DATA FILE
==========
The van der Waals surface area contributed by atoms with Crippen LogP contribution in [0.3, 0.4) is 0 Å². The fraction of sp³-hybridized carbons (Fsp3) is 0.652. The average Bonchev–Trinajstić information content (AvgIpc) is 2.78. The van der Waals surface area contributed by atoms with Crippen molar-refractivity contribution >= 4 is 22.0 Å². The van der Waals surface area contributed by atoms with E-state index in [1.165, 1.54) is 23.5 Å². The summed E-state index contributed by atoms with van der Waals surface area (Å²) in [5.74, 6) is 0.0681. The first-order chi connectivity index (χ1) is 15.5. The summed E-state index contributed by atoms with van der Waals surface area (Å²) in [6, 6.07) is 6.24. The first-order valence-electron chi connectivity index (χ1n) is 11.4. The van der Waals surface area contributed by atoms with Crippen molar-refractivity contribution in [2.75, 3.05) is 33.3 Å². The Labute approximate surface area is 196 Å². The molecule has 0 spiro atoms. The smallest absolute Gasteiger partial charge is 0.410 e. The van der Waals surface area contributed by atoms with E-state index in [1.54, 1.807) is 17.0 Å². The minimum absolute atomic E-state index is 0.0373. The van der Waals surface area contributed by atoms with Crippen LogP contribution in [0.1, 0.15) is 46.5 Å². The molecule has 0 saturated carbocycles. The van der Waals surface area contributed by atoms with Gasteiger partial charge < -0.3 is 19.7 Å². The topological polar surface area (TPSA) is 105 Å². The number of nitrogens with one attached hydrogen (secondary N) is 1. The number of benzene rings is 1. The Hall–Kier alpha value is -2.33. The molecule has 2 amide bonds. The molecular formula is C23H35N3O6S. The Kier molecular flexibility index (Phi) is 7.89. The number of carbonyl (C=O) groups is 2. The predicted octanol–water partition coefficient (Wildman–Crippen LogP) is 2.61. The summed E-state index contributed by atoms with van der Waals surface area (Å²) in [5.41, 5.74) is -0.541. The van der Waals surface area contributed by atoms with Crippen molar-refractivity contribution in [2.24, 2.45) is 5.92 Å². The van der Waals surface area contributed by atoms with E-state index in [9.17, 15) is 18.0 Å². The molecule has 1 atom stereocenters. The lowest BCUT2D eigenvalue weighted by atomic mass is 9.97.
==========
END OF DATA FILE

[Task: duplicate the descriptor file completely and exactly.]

The van der Waals surface area contributed by atoms with Crippen LogP contribution in [0.3, 0.4) is 0 Å². The fraction of sp³-hybridized carbons (Fsp3) is 0.652. The average Bonchev–Trinajstić information content (AvgIpc) is 2.78. The van der Waals surface area contributed by atoms with Crippen molar-refractivity contribution >= 4 is 22.0 Å². The van der Waals surface area contributed by atoms with E-state index in [1.165, 1.54) is 23.5 Å². The summed E-state index contributed by atoms with van der Waals surface area (Å²) in [5.74, 6) is 0.0681. The first-order chi connectivity index (χ1) is 15.5. The summed E-state index contributed by atoms with van der Waals surface area (Å²) in [6, 6.07) is 6.24. The first-order valence-electron chi connectivity index (χ1n) is 11.4. The van der Waals surface area contributed by atoms with Crippen molar-refractivity contribution in [2.75, 3.05) is 33.3 Å². The Labute approximate surface area is 196 Å². The molecule has 0 spiro atoms. The smallest absolute Gasteiger partial charge is 0.410 e. The van der Waals surface area contributed by atoms with E-state index in [1.54, 1.807) is 17.0 Å². The minimum absolute atomic E-state index is 0.0373. The van der Waals surface area contributed by atoms with Crippen LogP contribution in [0.1, 0.15) is 46.5 Å². The molecule has 0 saturated carbocycles. The van der Waals surface area contributed by atoms with Gasteiger partial charge < -0.3 is 19.7 Å². The topological polar surface area (TPSA) is 105 Å². The number of nitrogens with one attached hydrogen (secondary N) is 1. The number of benzene rings is 1. The Hall–Kier alpha value is -2.33. The molecule has 2 amide bonds. The molecular formula is C23H35N3O6S. The Kier molecular flexibility index (Phi) is 7.89. The number of carbonyl (C=O) groups is 2. The predicted octanol–water partition coefficient (Wildman–Crippen LogP) is 2.61. The summed E-state index contributed by atoms with van der Waals surface area (Å²) in [5.41, 5.74) is -0.541. The van der Waals surface area contributed by atoms with Crippen molar-refractivity contribution in [2.24, 2.45) is 5.92 Å². The van der Waals surface area contributed by atoms with E-state index in [9.17, 15) is 18.0 Å². The molecule has 1 atom stereocenters. The lowest BCUT2D eigenvalue weighted by atomic mass is 9.97.